Here, k is the fluid-flow permeability, η is the fluid viscosity, ɛ is the dielectric constant of the fluid, σb is the bulk sample conductivity, F is the electrical formation factor (a pore topology term), and ζ is the zeta potential, which is a measure of how much charge resides in the diffuse part of the double layer. The first term on the right-hand side of equation (1) is Darcy's Law, the second term of equation (2) is Ohm's Law, and the remaining terms represent the coupled electrokinetic effect with L12 = L21 [Onsager, 1931].

[6] Electrokinetic phenomena arise from movement of ions in the electric double layer under a pore pressure gradient. Fluid flow causes mobile ions to be convected relative to the bound charge on the mineral grain surfaces, charge motion known as the convection current. As this charge is deposited at the exit face of the sample and the bound charge is left exposed at the opposite face, a charge separation exists which drives an Ohmic return current, or the conduction current. In the absence of external current sources (j = 0), the convection current (L12p) and conduction current (L22∇ϕ) are equal and opposite, and equating them reveals the result of von Smoluchowski [1903]:

  • equation image

where Cc is known as the streaming potential coupling coefficient and is classically measured in mV/atm (or mV/0.1 MPa). It is via this equation that the zeta potential is often measured in single fluid systems. Although the first expressions in equation (6) are valid in multi-phase fluid systems (such as the CO2/H2O system studied here), the final expression is not. No theory for the transport coefficients in multi-phase fluid systems is available, and thus we did not measure the zeta potential in our CO2/H2O system.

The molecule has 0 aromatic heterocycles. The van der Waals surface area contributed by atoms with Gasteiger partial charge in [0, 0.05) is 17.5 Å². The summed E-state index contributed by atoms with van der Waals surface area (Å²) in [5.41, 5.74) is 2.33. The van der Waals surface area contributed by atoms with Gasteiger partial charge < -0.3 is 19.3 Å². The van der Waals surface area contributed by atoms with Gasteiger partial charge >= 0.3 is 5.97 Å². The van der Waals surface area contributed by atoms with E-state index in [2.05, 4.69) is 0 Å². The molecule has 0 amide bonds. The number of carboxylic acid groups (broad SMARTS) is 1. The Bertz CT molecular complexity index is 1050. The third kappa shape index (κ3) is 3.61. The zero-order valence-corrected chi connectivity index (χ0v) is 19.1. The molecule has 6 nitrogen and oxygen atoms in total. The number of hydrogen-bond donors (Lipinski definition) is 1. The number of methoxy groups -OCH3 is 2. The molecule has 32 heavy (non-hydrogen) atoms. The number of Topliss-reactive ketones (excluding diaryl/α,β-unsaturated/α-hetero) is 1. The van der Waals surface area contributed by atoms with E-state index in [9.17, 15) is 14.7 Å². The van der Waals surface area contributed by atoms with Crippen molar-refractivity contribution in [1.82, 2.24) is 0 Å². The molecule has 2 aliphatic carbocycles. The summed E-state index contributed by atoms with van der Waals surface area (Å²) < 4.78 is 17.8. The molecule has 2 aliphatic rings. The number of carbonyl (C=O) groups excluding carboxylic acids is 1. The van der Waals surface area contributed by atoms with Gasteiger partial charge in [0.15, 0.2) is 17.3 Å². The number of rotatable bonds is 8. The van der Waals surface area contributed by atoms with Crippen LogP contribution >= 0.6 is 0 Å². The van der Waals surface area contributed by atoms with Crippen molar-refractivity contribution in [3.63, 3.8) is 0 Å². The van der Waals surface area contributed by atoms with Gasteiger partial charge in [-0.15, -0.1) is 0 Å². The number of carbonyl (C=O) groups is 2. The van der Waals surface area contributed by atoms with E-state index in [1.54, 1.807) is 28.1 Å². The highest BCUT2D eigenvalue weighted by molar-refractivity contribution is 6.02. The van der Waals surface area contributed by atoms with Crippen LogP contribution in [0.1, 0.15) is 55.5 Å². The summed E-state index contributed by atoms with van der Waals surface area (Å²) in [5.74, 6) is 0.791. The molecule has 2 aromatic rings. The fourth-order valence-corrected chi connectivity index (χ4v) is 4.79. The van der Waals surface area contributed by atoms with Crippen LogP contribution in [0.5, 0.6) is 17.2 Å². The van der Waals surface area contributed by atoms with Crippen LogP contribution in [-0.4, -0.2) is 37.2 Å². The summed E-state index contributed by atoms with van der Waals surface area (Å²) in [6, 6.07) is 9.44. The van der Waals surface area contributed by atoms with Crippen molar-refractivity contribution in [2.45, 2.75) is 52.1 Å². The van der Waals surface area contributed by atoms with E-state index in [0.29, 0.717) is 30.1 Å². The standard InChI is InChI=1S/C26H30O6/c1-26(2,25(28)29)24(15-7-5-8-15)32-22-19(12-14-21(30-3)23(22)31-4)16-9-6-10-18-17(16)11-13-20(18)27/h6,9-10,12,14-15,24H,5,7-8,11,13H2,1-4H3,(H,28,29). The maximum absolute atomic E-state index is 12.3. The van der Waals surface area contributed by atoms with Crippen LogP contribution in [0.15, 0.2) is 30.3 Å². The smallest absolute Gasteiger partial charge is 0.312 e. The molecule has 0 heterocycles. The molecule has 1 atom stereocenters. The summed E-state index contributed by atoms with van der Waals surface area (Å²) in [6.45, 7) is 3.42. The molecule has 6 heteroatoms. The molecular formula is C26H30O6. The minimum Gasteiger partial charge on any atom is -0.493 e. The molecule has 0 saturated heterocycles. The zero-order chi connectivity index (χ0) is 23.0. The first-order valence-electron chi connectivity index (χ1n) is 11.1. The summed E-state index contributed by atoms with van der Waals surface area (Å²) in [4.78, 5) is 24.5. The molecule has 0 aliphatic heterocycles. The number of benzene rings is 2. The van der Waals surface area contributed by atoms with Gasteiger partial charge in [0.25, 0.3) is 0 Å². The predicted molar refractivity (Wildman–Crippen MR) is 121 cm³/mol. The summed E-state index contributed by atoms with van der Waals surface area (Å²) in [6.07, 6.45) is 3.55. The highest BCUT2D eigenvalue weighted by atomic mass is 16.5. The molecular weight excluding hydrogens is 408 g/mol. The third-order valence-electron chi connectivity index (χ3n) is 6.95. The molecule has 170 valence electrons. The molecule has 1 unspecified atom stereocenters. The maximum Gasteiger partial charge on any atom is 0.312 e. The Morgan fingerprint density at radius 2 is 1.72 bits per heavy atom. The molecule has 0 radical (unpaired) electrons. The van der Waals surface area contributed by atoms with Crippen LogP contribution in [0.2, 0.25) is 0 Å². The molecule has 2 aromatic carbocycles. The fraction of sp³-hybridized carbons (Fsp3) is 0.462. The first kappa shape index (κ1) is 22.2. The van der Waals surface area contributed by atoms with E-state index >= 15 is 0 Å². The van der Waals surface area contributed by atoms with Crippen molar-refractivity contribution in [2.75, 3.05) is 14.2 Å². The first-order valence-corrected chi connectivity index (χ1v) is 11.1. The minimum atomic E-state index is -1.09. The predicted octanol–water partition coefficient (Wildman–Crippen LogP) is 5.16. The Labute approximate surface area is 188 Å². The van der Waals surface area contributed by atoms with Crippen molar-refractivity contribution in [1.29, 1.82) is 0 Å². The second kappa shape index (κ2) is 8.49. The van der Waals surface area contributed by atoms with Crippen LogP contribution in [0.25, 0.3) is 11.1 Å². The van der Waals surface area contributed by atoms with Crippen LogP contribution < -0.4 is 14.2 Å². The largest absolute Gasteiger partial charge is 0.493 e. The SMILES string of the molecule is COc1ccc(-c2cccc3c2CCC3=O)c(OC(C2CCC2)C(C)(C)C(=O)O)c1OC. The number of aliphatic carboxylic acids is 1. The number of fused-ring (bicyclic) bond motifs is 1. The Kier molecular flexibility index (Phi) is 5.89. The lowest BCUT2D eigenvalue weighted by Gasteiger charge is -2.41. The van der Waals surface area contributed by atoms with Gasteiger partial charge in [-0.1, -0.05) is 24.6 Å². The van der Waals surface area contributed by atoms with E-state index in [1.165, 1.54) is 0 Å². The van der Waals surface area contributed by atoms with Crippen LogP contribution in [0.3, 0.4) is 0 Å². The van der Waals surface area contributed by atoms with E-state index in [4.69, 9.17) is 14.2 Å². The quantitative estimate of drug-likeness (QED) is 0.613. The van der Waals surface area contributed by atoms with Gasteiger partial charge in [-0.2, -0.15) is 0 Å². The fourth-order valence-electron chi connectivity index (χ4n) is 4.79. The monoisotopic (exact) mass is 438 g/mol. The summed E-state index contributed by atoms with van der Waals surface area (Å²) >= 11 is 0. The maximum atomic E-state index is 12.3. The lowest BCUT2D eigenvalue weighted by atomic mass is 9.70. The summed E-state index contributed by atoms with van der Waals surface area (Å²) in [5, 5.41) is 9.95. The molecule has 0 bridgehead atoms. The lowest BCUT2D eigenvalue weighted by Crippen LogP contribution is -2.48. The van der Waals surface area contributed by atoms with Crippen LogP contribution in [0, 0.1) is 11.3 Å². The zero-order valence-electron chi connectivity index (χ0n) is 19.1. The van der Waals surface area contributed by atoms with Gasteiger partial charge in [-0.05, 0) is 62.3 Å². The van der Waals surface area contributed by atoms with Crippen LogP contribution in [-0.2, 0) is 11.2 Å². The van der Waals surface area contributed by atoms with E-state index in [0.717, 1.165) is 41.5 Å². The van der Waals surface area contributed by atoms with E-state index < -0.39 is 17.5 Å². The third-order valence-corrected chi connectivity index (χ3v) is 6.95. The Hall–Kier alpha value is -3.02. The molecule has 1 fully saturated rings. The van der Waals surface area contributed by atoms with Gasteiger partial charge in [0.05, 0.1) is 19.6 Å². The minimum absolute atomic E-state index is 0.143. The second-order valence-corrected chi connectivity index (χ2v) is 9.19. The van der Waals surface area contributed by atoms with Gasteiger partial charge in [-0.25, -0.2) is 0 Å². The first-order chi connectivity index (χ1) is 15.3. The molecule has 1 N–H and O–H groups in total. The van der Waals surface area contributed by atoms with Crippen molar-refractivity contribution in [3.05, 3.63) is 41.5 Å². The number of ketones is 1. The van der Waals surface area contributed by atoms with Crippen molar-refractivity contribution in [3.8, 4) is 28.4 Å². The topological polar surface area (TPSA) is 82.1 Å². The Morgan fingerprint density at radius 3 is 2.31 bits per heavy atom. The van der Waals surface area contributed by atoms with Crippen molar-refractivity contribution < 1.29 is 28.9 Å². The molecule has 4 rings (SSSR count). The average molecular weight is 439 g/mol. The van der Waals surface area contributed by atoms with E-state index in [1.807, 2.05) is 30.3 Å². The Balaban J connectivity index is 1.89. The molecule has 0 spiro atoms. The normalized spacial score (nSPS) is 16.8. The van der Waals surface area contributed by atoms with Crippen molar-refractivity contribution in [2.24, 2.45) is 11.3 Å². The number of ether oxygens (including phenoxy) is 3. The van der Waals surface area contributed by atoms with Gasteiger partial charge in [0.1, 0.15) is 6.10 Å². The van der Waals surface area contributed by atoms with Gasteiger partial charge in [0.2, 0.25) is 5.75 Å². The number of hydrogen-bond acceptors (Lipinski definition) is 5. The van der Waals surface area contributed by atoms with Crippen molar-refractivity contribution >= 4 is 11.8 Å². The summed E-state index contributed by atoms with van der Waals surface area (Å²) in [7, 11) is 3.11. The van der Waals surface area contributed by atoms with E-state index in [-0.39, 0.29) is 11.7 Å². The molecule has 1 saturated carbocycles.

3. Experimental

  1. Top of page
  2. Abstract
  3. 1. Introduction
  4. 2. Electrokinetic Phenomena
  5. 3. Experimental
  6. 4. Results
  7. 5. Discussion
  8. 6. Conclusion
  9. Acknowledgments
  10. References
  11. Supporting Information

[7] The testing device contained a cylindrical core of rock 125 mm in length and 25 mm in diameter. Each sample was surrounded by a 3 mm thick Teflon sleeve and inserted into an aluminum cell. PEEK plastic end caps were beveled and flared out the end portions of the Teflon sleeve, insulating the specimen from contact with the aluminum shell. The sample was coated with silicone adhesive before being inserted into the Teflon sleeve to prevent flow at this interface. Prior to testing, the samples were saturated under vacuum with 125 Ω-m tap water.

[8] Each end cap contained 2 electrodes, one copper screw and one steel screw, which were tightened against the sample. Electric potentials across the specimen were recorded at 200 samples/sec. Pressure transducers at each end of the testing device measured absolute fluid pressures every 0.5 seconds. Electrode drift was minimal, and electrode polarization was not encountered.

[9] Fluid pressure drop across the sample was regulated using a needle valve at the outlet of the testing device. Inlet CO2 pressure was maintained at 6.5 MPa. CO2 was flowed into the samples intermittently throughout a testing period of about one hour, with efforts made to maintain the same CO2 flow rate between individual tests. CO2 was injected for 50% of total testing time in a manner such that periods of CO2 flow were separated by equal intervals of no flow. Following each CO2 flood, the samples were again saturated with tap water under vacuum.

[10] The five test samples (Berea 1–5) were cored from the same block of Berea sandstone. Testing on samples Berea-1, Berea-2, and Berea-3 determined the streaming potential coupling coefficient (Cc) prior to, during, and after each CO2 flood. Testing on samples Berea-4 and Berea-5 investigated the resistivity evolution during CO2 infiltration. In the resistivity tests, an alternating current was applied at 1000 Hz with a constant driving voltage of 7V. Resistivity was monitored using two digital multi-meters and recorded every 30 seconds.

4. Results

  1. Top of page
  2. Abstract
  3. 1. Introduction
  4. 2. Electrokinetic Phenomena
  5. 3. Experimental
  6. 4. Results